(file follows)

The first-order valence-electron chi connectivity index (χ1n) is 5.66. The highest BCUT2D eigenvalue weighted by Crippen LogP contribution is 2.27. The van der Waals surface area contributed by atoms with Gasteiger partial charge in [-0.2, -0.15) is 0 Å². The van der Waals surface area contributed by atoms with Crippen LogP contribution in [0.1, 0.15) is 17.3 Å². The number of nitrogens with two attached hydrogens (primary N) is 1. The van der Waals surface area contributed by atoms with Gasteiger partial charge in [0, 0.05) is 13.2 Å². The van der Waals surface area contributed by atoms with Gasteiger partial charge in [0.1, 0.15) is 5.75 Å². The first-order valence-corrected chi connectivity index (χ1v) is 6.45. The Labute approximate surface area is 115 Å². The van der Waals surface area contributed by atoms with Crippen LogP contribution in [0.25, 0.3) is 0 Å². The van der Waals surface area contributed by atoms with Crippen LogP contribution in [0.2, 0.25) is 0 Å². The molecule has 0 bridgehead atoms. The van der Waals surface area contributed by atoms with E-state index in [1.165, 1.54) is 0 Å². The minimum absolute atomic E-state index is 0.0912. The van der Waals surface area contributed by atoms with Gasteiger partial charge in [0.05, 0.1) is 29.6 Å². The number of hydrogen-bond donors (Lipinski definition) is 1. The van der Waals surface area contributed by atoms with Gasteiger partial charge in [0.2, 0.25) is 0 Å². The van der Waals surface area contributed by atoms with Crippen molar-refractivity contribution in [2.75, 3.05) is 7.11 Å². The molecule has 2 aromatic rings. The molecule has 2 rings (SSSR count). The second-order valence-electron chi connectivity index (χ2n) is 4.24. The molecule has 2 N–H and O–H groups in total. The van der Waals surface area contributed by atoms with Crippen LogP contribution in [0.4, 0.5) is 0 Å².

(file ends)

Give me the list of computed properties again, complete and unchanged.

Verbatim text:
The first-order valence-electron chi connectivity index (χ1n) is 5.66. The highest BCUT2D eigenvalue weighted by Crippen LogP contribution is 2.27. The van der Waals surface area contributed by atoms with Gasteiger partial charge in [-0.2, -0.15) is 0 Å². The van der Waals surface area contributed by atoms with Crippen LogP contribution in [0.1, 0.15) is 17.3 Å². The number of nitrogens with two attached hydrogens (primary N) is 1. The van der Waals surface area contributed by atoms with Gasteiger partial charge in [0, 0.05) is 13.2 Å². The van der Waals surface area contributed by atoms with Gasteiger partial charge in [0.1, 0.15) is 5.75 Å². The first-order valence-corrected chi connectivity index (χ1v) is 6.45. The Labute approximate surface area is 115 Å². The van der Waals surface area contributed by atoms with Crippen LogP contribution in [0.25, 0.3) is 0 Å². The van der Waals surface area contributed by atoms with Crippen LogP contribution in [0.2, 0.25) is 0 Å². The molecule has 0 bridgehead atoms. The van der Waals surface area contributed by atoms with E-state index in [1.165, 1.54) is 0 Å². The minimum absolute atomic E-state index is 0.0912. The van der Waals surface area contributed by atoms with Gasteiger partial charge in [0.05, 0.1) is 29.6 Å². The number of hydrogen-bond donors (Lipinski definition) is 1. The van der Waals surface area contributed by atoms with Gasteiger partial charge in [0.2, 0.25) is 0 Å². The van der Waals surface area contributed by atoms with Crippen molar-refractivity contribution in [2.75, 3.05) is 7.11 Å². The molecule has 2 aromatic rings. The molecule has 2 rings (SSSR count). The second-order valence-electron chi connectivity index (χ2n) is 4.24. The molecule has 2 N–H and O–H groups in total. The van der Waals surface area contributed by atoms with Crippen LogP contribution in [0.4, 0.5) is 0 Å².